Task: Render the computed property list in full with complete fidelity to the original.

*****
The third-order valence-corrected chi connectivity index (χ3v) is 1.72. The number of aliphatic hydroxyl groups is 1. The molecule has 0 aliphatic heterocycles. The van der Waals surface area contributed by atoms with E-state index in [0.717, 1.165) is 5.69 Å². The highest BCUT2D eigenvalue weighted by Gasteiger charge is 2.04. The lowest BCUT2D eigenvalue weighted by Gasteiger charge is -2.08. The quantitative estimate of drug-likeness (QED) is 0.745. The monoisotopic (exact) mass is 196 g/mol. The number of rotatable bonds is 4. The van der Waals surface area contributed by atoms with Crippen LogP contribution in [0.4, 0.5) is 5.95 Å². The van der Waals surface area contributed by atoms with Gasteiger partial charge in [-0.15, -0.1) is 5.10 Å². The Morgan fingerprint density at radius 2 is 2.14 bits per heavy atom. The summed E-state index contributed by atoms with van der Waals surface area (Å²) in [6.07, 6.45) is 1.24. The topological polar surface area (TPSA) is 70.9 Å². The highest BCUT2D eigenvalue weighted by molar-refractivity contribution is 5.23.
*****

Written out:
The third-order valence-corrected chi connectivity index (χ3v) is 1.72. The number of aliphatic hydroxyl groups is 1. The molecule has 0 aliphatic heterocycles. The van der Waals surface area contributed by atoms with E-state index in [0.717, 1.165) is 5.69 Å². The highest BCUT2D eigenvalue weighted by Gasteiger charge is 2.04. The lowest BCUT2D eigenvalue weighted by Gasteiger charge is -2.08. The quantitative estimate of drug-likeness (QED) is 0.745. The monoisotopic (exact) mass is 196 g/mol. The number of rotatable bonds is 4. The van der Waals surface area contributed by atoms with Crippen LogP contribution in [0.4, 0.5) is 5.95 Å². The van der Waals surface area contributed by atoms with Gasteiger partial charge in [-0.15, -0.1) is 5.10 Å². The Morgan fingerprint density at radius 2 is 2.14 bits per heavy atom. The summed E-state index contributed by atoms with van der Waals surface area (Å²) in [6.07, 6.45) is 1.24. The topological polar surface area (TPSA) is 70.9 Å². The highest BCUT2D eigenvalue weighted by molar-refractivity contribution is 5.23.